If you build it they will come…and then rent, according to the founders of a new Canadian software portal.
Only a month old, Appstreet.com is among the application service provider (ASP) pioneers ready to take advantage of a young and still relatively untested market. However, despite the market’s youth, experts are predicting big things for ASPs; b
y 2001, 15 to 20 per cent of packaged application software licences will be in the form of rentals, according to analyst firm Forrester Research Inc. of Cambridge, Mass., which has studied the application rental market.
Under the Appstreet.com model, Canada’s estimated 8,000 small software vendors – brimming with good ideas but lacking the marketing muscle of their more established counterparts – can make their product available for rent over the portal, at a fee of one-third of revenues.
Appstreet.com, meanwhile, rents out the software to small and medium companies, especially those which can’t afford to buy all applications they need, but who can certainly rent them on a monthly basis.
According to Geoffrey Genovese, president and CEO of Toronto-based Envoy Communications Group Inc., which owns Appstreet.com, the portal also offers a service that sets it apart: namely, a helping hand. This distinction, he said, makes Appstreet.com an application service developer, rather than an ASP.
“We will not only assist them in marketing, but [we] have built a usability test lab, we can test the usability of the software and improve upon it,” Genovese said. “
That includes revamping the GUI to make it friendlier for novices, and installing e-commerce hooks, including credit card and security functions, to make software Web-ready, he added.
“It depends on what you need,” explained Catharine Devlin, president of Devlin, a subsidiary of Envoy. “The first thing we do is assess your application, then test it in our usability lab and give you recommendations for improving it from a user perspective – it’s functionality, its appearance, its messaging. Then we can…Web-enable it and market it.”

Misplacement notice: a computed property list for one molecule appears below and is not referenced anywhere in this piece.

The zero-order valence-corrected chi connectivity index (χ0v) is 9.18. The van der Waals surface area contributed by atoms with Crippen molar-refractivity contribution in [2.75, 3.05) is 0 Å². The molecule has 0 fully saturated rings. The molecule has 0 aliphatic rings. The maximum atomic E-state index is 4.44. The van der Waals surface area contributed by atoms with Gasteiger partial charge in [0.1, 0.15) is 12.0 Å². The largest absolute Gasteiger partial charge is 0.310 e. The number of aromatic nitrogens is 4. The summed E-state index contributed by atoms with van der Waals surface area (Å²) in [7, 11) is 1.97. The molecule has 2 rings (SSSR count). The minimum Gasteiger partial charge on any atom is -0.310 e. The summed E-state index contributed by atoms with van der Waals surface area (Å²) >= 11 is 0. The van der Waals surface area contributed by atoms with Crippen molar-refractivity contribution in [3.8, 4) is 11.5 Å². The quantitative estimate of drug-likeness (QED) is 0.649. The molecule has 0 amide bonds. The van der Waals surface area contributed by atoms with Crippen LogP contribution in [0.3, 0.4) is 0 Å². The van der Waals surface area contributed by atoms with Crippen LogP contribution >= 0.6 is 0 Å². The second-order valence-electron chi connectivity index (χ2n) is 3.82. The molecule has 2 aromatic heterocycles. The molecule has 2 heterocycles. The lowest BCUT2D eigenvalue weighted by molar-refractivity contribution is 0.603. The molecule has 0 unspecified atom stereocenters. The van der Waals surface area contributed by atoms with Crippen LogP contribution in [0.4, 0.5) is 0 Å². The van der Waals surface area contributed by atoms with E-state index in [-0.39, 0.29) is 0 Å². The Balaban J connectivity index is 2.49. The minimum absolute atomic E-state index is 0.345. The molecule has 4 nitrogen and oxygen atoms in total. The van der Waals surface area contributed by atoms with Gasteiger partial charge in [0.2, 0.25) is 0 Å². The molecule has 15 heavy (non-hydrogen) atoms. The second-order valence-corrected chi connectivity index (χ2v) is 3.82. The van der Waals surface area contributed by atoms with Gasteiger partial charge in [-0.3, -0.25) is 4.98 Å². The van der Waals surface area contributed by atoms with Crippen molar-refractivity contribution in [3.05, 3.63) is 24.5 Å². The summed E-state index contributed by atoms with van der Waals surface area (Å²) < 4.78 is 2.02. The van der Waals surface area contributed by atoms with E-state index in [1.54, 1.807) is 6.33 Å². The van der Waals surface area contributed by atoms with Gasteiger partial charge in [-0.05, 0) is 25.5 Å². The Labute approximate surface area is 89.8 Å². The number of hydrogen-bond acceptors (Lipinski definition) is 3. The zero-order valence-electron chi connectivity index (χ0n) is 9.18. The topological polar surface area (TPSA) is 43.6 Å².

Eventually, Genovese said visitors to Appstreet.com can expect to find a wide variety of applications posted there, including tools related to business and e-commerce, decision support and sales and accounting, among others. So far, at
least 10 companies from the U.S. and Canada have approached Appstreet.com for help with Web-enablement.
While software vendors are capable of renting applications from their own sites, Genovese said Appstreet can give them something they can’t buy – site traffic. And Envoy, which has signed a marketing agreement in the past with IBM Corp. to sell its Decision Room software to vertical markets, said IBM is also ready to partner with a company on Appstreet.com.
But, like other emerging IT trends, the concept of software rental has earned lots of press and popular support, but few proven results. Though the future of the ASP market is rosy, how soon users, particularly those in Canada, will start renting their software remains to be seen, according to Cameron Dow, manager of Canadian software research with International Data Corp. (Canada) Ltd. in Toronto.
“This is an unproven concept, in Canada especially,” he said. “There’s no question that this is going to dramatically change the way companies acquire software. The question is, how quickly will this change take place? In our view, we’re quite a number of years out from seeing this adopted widely.”
IDC Canada, which recently conducted a study on ASPs in Canada, said IT users are still concerned about the lack of customization available under the ASP model – in other words, everything they download is vanilla.
“And the reliability of the service is a big question for Canadian companies; they’re accustomed to e-mail today. And we all know how often our ISP goes down,” Dow added.